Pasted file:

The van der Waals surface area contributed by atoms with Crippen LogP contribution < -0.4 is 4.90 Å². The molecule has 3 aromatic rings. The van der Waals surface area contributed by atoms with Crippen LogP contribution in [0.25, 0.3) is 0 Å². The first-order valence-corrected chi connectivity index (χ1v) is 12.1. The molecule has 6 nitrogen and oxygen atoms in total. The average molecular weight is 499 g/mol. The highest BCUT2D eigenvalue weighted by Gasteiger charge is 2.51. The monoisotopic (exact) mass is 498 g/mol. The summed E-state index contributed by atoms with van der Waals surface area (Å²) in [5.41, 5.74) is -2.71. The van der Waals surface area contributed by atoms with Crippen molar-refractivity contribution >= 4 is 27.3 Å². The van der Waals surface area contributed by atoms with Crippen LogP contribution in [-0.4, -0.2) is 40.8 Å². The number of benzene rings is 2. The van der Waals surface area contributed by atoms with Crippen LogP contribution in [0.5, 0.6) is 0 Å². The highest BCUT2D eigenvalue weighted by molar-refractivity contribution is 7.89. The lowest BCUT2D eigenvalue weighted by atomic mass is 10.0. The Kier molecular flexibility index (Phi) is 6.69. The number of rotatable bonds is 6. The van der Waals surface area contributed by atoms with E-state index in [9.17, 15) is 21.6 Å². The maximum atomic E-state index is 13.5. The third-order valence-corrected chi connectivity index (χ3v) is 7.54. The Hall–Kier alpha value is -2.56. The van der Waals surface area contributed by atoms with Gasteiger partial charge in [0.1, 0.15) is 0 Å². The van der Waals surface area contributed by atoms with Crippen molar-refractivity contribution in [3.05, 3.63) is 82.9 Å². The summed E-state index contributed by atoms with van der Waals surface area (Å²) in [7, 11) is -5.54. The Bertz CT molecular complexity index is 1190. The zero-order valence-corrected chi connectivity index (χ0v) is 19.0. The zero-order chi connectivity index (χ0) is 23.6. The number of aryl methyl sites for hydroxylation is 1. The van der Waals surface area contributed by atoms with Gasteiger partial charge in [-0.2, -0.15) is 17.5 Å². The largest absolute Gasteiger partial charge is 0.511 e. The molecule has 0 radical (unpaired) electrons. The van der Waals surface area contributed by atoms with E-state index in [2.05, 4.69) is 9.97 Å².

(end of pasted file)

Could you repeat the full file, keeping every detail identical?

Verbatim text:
The van der Waals surface area contributed by atoms with Crippen LogP contribution < -0.4 is 4.90 Å². The molecule has 3 aromatic rings. The van der Waals surface area contributed by atoms with Crippen LogP contribution in [0.25, 0.3) is 0 Å². The first-order valence-corrected chi connectivity index (χ1v) is 12.1. The molecule has 6 nitrogen and oxygen atoms in total. The average molecular weight is 499 g/mol. The highest BCUT2D eigenvalue weighted by Gasteiger charge is 2.51. The monoisotopic (exact) mass is 498 g/mol. The summed E-state index contributed by atoms with van der Waals surface area (Å²) in [5.41, 5.74) is -2.71. The van der Waals surface area contributed by atoms with Crippen molar-refractivity contribution >= 4 is 27.3 Å². The van der Waals surface area contributed by atoms with Crippen LogP contribution in [-0.4, -0.2) is 40.8 Å². The number of benzene rings is 2. The van der Waals surface area contributed by atoms with Crippen LogP contribution in [0.5, 0.6) is 0 Å². The highest BCUT2D eigenvalue weighted by molar-refractivity contribution is 7.89. The lowest BCUT2D eigenvalue weighted by atomic mass is 10.0. The Kier molecular flexibility index (Phi) is 6.69. The number of rotatable bonds is 6. The van der Waals surface area contributed by atoms with E-state index in [9.17, 15) is 21.6 Å². The maximum atomic E-state index is 13.5. The third-order valence-corrected chi connectivity index (χ3v) is 7.54. The Hall–Kier alpha value is -2.56. The van der Waals surface area contributed by atoms with Gasteiger partial charge in [0.1, 0.15) is 0 Å². The van der Waals surface area contributed by atoms with Crippen molar-refractivity contribution in [3.05, 3.63) is 82.9 Å². The summed E-state index contributed by atoms with van der Waals surface area (Å²) in [7, 11) is -5.54. The Bertz CT molecular complexity index is 1190. The zero-order valence-corrected chi connectivity index (χ0v) is 19.0. The zero-order chi connectivity index (χ0) is 23.6. The number of aryl methyl sites for hydroxylation is 1. The van der Waals surface area contributed by atoms with Gasteiger partial charge in [-0.2, -0.15) is 17.5 Å². The largest absolute Gasteiger partial charge is 0.511 e. The molecule has 0 radical (unpaired) electrons. The van der Waals surface area contributed by atoms with E-state index in [2.05, 4.69) is 9.97 Å².